In To Kill a Mockingbird, family is destiny. Within the confines of a small town where the same people have lived for generations, no one can escape…becoming their parents. Horror! Either the parents raise their kids to be like them, for good or ill, or the pressure of community expectations that a person live up, or down, to their family is too much to resist. While this attitude creates a comfortable familiarity and a cozy predictability, it also makes progress, both for the individual and the community, very difficult.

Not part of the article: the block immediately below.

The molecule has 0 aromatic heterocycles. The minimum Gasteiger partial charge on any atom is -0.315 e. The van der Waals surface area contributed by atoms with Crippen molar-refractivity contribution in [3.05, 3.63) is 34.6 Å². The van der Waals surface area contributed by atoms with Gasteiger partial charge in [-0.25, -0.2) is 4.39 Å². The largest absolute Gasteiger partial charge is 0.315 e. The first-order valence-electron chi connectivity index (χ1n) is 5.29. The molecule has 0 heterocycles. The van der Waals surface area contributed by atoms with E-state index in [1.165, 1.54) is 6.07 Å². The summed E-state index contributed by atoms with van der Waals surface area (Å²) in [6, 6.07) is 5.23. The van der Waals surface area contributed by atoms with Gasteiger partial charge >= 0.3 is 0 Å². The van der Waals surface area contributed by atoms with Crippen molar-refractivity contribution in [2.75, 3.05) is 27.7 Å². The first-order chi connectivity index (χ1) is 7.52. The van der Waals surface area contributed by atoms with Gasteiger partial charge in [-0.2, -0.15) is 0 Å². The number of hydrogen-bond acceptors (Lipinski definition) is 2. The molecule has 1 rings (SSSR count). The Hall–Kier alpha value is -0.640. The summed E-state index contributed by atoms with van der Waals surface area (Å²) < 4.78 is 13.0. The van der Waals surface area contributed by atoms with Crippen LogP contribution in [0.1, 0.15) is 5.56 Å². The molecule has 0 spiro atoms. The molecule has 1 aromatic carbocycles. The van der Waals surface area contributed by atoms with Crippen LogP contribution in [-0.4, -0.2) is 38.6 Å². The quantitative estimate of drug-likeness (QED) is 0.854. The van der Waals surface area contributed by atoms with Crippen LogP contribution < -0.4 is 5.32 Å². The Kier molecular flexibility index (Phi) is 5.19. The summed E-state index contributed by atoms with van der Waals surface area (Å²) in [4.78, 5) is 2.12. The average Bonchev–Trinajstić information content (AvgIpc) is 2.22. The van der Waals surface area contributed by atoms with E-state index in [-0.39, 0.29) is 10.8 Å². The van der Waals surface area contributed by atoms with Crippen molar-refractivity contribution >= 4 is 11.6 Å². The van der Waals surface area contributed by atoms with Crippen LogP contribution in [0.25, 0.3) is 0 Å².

To Kill a Mockingbird suggests that family matters: individuals can't overcome being born into bad families.
In To Kill a Mockingbird, characters find it easier to think about people as groups rather than as individuals.